La GTPasa Rac1 como modulador del desarrollo del adenocarcinoma colorrectal humano y como potencial diana terapéutica en cáncer

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dc.contributor.advisor Lacal Sanjuán, Juan Carlos (dir.) es Espina García, Carolina es
dc.contributor.other UAM. Departamento de Biología Molecular es_ES
dc.contributor.other Instituto de Investigaciones Biomédicas “Alberto Sols” (IIB-CSIC-UAM) es 2016-02-18T09:42:46Z 2016-02-18T09:42:46Z 2007-09-11
dc.identifier.uri en
dc.description Tesis Doctoral inédita leída en la Universidad Autónoma de Madrid, Facultad de Ciencias, Departamento de Biología Molecular. Fecha de lectura 11-09-2007 es_ES
dc.description.abstract Colorectal adenocarcinoma is the second cause of cancer mortality in developed countries, and its incidence is increasing in the rest of the world. It results from the progressive accumulation of genetic and epigenetic alterations that lead to the transformation of non-neoplastic colonic epithelial cells into adenoma and, later, adenocarcinoma cells. Appropriate animal models are required to investigate the molecular mechanisms involved in tumor onset and progression of human tumors. Here, a direct orthotopic cell microinjection procedure was evaluated to generate models in which the dissemination pattern closely replicates all relevant tumor sites observed in humans. The injection of human colorectal cancer cell lines between the mucosa and the muscularis externa layers of the cecal wall of athymic mice mimics the human colorectal adenocarcinoma. Rac1 is a member of the Rho family of small guanosine triphosphatases (GTPases) that regulates many intracellular signalling pathways such as adhesion, motility, cell cycle, apoptosis, transcriptional regulation, and membrane trafficking. Their ability to act as general modulators of several cellular processes results in important roles in tumor biology, including tumorigenesis, invasion and metastasis. The role of Rac1 in colorectal tumor growth and progression was investigated by genetic modification of a human colorectal adenocarcinoma cell line to over-express or lack Rac1 expression. shRNA technology was used to block Rac1 mRNA and protein expression. Tumor behavior was studied by orthotopic microinjection of the stably modified cell lines generated. Specific inhibition of Rac1 completely suppressed tumor formation, while over-expression of Rac1 resulted in an accelerated tumorigenic process, inducing a faster mortality rate. To better understand the molecular mechanisms by which Rac1 accelerates tumor progression, attempts were made to define the gene expression profiles of tumor xenografts from cells over-expressing Rac1. The results suggest that Rac1 and its downstream pathways play a major role in colorectal adenocarcinoma progression. Therefore, inhibition of Rac1 function may provide an important tool to interfere with the malignant phenotype of colorectal adenocarcinoma cells and could be used as a novel drug target for cancer therapy. en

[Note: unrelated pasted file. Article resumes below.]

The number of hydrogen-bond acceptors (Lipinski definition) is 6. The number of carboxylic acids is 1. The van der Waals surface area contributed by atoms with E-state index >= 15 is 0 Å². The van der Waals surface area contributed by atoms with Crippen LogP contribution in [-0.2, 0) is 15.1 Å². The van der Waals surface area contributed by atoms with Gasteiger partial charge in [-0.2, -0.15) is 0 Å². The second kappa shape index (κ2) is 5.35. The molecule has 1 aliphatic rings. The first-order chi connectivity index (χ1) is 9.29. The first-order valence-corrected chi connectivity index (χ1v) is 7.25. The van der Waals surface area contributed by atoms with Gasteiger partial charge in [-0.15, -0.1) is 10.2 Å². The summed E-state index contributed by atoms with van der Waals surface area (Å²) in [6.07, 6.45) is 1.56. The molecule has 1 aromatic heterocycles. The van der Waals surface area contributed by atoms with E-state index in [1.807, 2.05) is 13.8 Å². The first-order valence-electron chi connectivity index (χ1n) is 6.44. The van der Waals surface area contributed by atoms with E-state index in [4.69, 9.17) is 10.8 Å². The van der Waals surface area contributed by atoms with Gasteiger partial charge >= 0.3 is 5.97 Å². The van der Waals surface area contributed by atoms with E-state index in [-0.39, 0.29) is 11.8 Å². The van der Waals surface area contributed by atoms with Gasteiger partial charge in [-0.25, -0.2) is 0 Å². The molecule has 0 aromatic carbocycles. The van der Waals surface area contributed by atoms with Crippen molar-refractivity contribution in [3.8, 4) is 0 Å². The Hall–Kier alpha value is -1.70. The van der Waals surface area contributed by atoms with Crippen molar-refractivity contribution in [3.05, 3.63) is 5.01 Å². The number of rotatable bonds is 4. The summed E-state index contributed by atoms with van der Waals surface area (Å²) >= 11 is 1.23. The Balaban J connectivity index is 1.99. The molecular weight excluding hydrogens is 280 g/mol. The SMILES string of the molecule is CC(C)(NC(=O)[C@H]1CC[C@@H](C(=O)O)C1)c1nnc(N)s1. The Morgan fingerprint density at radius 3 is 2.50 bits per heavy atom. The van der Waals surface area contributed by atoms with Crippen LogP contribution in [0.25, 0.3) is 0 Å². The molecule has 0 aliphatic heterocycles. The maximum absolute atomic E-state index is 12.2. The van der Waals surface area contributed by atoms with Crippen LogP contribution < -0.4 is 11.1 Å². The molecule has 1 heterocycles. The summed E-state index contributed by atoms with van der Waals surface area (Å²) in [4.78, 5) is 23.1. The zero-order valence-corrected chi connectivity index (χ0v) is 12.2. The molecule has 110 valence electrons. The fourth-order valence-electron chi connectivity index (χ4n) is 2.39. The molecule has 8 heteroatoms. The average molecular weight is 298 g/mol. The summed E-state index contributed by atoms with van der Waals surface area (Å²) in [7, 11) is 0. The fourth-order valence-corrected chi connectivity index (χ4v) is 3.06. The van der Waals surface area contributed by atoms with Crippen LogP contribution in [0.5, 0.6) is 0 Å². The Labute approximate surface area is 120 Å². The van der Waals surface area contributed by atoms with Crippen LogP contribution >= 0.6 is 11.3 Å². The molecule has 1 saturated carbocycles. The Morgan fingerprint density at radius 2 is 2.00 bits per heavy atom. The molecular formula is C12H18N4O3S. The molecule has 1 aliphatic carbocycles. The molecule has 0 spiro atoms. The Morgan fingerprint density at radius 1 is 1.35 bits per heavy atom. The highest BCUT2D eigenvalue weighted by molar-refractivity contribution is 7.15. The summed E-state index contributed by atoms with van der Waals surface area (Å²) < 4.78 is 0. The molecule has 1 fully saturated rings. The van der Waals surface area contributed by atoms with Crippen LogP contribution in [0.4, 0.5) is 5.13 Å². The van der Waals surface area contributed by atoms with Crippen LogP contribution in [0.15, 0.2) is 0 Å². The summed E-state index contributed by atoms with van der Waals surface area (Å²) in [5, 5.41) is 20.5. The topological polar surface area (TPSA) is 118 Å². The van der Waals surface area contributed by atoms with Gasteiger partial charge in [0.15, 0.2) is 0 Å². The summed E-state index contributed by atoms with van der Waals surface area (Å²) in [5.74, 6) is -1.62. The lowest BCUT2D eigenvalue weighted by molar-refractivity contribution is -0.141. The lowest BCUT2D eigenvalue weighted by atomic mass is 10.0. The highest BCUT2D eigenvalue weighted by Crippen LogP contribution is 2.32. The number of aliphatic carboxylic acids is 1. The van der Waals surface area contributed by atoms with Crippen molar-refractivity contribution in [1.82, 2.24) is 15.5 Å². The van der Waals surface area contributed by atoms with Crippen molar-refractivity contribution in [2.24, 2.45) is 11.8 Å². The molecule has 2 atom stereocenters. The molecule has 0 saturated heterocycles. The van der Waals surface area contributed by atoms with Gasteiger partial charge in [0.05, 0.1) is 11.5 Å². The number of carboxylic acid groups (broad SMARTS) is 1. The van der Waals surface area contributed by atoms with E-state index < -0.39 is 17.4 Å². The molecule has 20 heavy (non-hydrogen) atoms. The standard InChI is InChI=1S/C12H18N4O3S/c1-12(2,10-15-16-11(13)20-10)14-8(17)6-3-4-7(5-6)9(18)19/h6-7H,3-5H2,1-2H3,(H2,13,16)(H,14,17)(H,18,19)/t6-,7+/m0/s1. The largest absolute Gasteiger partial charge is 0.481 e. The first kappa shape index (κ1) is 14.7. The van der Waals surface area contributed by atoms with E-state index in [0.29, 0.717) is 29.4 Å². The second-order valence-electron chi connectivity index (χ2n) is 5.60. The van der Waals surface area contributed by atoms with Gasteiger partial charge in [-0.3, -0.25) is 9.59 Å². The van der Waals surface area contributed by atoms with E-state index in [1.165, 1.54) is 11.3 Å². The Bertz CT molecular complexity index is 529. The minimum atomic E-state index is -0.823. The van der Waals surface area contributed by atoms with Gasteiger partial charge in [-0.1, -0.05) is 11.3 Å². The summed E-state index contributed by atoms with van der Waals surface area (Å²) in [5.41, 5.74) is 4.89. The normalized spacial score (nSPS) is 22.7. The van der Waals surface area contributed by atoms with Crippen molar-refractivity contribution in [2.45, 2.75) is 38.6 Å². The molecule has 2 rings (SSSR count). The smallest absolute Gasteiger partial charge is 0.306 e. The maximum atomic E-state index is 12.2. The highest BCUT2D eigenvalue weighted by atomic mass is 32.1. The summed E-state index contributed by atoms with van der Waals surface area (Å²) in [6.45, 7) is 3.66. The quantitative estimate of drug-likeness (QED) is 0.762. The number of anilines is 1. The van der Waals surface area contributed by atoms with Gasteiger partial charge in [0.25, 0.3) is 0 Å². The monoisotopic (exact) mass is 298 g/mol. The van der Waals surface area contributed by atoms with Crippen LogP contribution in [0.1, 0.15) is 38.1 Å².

dc.format.extent 143 pag. es_ES
dc.format.mimetype application/pdf en
dc.language.iso spa en
dc.subject.other Proteína activante la GTPasa-Tesis doctorales es_ES
dc.subject.other Colon-Cáncer-Tesis doctorales es_ES
dc.title La GTPasa Rac1 como modulador del desarrollo del adenocarcinoma colorrectal humano y como potencial diana terapéutica en cáncer es_ES
dc.type doctoralThesis en
dc.subject.eciencia Biología y Biomedicina / Biología es_ES
dc.rights.accessRights closedAccess en

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